A Chinese City Goes After Silicon Valley
CHENGDU, China, April 3, 2014 /PRNewswire/ -- Silicon Valley is a global icon. Its innovation capability catalyzes the world surprisingly. Under the universal forces of innovation economy today, the innovative spirit of Silicon Valley, which represents the American Dream, has been also inspiring the China Dream. Now, an ambitious hi-tech zone in western China is striving to establish its own "Silicon Valley," not only in IT but also in all its leading hi-tech industries.
"20 years ago, when China just raised the Torch Program and set up the first national hi-tech zones, learning from Silicon Valley seemed like an illusion. But now, we attempt to make innovation an catalyst for better development, just as Silicon Valley does," said an official from Chengdu Industrial Hi-Tech Development Zone (CDHT) at a press conference last week. In two days, CDHT had witnessed two important occasions: publishing the "Third Trend of Entrepreneurship" Industrial Development Plan of CDHT (2013-2020) (The Plan) and honoring "Enterprise and Talent of the Year."
The Plan points out the basic paths relating to model, subject, platform, and mechanism of the development, in which "innovation" is the key word. Speeding up the industrial upgrading of strategic emerging industries by encouraging innovation is practically written on paper. At the enterprise commendation meeting, 33 people were granted the 2013 Talent of Innovation and Entrepreneurship with a sum of 26.5 million RMB ($4.26 million) reward. "We want to give a strong signal to the world, demonstrating our determination of reform by supporting innovation," said the official.
It is no longer an illusion of imitating Silicon Valley. The foundation of the industry confirms the ambition of CDHT. The zone's industrial added value in 2013 reached 103.97 billion RMB ($16.74 billion), while the added value of strategic emerging industries grew by 18.6 percent to 52 billion RMB ($ 8.37 billion). More than 120 Fortune Global 500 and other internationally well-known companies have chosen the 130 square kilometer region, including big names like Intel, Foxconn, Dell, and Huawei. During the past year, 96 industrial programs in CDHT have begun operation, including Dell Chengdu Operations Site, Siemens Electronics Works Chengdu, and Philips LED Lighting Campus; 68 provincial and municipal programs, including Changhong and Hitachi have realized a total amount of 19.6 billion RMB ($3.16 billion) investment; 46 newly introduced programs reached a total sum of 46.9 billion RMB ($7.5 billion) of investment; The operations of TI's fully integrated wafer fabrication and assembly/test facility could total up to $1.69 billion over the next 15 years, further demonstrating TI's long-term investment strategy in this important region. According to a new ranking of national hi-tech zones released by Ministry of Science of China in late November 2013, CDHT remains the fourth, while on the lists of "Ability of Knowledge Creation and Technological Innovation" and "Ability of Industrial Upgrading and Structural Optimization," CDHT ranks the third and the sixth.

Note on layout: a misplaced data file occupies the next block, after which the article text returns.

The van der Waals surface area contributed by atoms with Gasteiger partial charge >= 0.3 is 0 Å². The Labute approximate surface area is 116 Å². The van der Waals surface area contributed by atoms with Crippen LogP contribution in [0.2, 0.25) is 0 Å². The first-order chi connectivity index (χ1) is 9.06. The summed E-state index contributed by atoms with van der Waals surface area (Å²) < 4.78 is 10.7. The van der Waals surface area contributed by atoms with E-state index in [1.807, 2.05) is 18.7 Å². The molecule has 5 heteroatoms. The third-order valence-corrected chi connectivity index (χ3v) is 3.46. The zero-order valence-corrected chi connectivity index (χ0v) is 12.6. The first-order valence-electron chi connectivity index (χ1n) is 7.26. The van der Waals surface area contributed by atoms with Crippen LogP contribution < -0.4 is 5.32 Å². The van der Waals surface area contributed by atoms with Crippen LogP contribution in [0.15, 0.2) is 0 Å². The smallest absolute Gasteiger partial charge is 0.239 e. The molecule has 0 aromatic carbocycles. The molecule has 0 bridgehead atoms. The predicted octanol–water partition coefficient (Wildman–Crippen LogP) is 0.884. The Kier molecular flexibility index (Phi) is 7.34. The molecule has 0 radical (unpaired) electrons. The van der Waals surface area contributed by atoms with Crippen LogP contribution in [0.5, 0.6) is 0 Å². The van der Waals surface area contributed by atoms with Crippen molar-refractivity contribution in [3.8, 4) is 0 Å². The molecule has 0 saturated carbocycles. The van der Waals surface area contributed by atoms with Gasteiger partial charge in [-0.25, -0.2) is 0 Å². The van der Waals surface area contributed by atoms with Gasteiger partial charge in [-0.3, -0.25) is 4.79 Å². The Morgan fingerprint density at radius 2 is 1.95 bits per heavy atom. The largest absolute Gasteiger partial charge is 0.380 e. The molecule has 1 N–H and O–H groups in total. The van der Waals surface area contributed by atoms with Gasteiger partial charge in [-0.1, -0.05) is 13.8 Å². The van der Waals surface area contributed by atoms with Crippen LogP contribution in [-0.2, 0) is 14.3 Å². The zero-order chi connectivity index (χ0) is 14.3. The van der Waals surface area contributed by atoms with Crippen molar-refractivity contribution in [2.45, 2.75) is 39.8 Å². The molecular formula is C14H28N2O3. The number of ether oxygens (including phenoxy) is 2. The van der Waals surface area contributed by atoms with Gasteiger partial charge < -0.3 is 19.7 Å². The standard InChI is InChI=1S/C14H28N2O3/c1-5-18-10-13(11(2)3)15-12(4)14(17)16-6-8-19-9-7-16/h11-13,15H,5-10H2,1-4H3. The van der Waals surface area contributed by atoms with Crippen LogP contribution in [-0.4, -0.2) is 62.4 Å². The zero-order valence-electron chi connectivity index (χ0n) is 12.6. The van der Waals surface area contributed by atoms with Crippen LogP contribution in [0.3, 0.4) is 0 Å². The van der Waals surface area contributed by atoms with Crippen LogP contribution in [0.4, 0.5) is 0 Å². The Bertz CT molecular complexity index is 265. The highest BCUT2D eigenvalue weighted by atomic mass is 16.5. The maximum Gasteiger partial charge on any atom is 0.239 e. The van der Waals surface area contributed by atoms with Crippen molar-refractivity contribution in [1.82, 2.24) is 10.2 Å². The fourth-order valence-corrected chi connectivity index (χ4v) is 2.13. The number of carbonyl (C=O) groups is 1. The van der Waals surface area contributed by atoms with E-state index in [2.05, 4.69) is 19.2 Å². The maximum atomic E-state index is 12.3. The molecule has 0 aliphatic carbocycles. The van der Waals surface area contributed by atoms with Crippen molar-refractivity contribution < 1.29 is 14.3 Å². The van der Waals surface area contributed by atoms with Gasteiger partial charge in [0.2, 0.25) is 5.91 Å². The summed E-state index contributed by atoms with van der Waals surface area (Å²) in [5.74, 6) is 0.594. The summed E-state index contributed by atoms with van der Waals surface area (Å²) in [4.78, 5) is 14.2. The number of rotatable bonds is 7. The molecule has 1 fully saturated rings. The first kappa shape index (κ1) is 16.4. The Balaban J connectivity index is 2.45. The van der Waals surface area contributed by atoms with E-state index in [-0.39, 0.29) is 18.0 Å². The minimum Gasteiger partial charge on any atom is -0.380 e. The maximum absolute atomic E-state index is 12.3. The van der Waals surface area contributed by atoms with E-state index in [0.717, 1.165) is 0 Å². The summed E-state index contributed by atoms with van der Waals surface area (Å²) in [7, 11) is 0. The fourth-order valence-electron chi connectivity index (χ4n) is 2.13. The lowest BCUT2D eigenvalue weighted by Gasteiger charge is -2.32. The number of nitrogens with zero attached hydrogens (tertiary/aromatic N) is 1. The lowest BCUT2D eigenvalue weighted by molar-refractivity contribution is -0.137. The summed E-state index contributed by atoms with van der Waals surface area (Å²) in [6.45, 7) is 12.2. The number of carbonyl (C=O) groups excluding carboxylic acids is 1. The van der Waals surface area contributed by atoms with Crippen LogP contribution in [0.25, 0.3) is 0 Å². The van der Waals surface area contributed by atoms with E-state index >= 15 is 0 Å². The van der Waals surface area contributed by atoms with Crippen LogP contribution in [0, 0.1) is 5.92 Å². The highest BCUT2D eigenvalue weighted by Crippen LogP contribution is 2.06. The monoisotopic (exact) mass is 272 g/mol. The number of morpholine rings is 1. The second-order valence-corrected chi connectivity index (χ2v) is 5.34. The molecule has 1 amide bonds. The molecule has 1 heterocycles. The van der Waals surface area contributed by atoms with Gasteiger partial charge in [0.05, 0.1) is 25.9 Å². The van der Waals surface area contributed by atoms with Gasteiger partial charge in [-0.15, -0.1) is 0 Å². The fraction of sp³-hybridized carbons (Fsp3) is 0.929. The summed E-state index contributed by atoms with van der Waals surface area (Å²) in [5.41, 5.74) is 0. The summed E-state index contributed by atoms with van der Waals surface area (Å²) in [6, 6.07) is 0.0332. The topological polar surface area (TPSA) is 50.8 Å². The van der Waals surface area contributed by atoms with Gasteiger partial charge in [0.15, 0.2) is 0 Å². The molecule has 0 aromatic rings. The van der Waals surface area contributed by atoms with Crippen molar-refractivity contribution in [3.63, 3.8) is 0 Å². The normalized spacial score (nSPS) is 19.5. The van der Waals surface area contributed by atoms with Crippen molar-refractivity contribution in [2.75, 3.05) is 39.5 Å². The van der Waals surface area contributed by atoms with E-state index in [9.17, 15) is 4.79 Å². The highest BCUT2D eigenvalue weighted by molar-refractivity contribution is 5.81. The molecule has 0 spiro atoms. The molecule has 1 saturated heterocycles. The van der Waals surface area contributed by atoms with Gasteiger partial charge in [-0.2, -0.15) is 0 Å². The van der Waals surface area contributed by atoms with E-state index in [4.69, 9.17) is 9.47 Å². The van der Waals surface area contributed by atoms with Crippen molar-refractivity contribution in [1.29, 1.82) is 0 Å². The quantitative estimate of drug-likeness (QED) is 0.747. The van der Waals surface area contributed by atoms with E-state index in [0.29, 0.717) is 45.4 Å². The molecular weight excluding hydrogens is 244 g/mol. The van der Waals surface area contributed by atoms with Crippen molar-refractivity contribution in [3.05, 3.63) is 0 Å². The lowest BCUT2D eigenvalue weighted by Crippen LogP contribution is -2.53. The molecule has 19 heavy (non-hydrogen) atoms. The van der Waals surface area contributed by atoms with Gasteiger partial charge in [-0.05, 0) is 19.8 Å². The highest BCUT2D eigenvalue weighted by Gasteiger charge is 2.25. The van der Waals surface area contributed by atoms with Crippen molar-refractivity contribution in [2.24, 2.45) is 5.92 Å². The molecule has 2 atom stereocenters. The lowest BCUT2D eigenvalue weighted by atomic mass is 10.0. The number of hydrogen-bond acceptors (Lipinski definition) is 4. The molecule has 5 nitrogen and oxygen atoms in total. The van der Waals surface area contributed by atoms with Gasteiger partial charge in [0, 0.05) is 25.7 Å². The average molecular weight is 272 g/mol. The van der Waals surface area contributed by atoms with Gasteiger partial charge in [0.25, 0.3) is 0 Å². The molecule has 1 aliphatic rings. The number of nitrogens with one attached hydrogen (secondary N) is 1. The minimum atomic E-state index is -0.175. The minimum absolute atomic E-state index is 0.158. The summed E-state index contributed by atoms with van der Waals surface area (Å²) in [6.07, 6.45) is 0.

"Chengdu is not only the ancestral homeland to giant pandas, but also a modern technologic innovation hub in western China," said the official of CDHT, "China's westward movement of industries is ongoing." Noticeably, during the day before, U.S. first lady Michelle Obama chose Chengdu as the last stop of her China tour, giving a speech at a high school and visiting the Giant Panda Research Base. While remaining a magnet for domestic and foreign investment, western China demonstrates its growing importance as China's economic hinterland. Chengdu is an epitome of this, with the wealth of talent and human resources, reasonable labor and living cost, and profound culture and hi-tech foundation that makes the city surprisingly inviting for global investors -- not to mention the driving force of the "Go West" Policy. With a very central geographical location, the city possesses well-developed logistics for unlocking the greater western China market.
"More importantly, we are not satisfied with only importing new technologies. Innovation ability can better equip our enterprises which help them break into the competitive global market," said the official. It is reported that by the end of 2013, there are more than 50,000 companies in the zone. In 2013, there are 5,438 new domestic enterprises and 114 foreign investment enterprises with a total registered capital of more than 65 billion RMB ($10.4 billion). In the first quarter of 2014, 1,624 new enterprises registered by a growth of 49.95 percent, including 675 science and technology companies. Indeed, under the background of sluggish global growth, new opportunities are surfacing. It's worth taking the long view.
SOURCE Chengdu High-tech Industrial Development Zone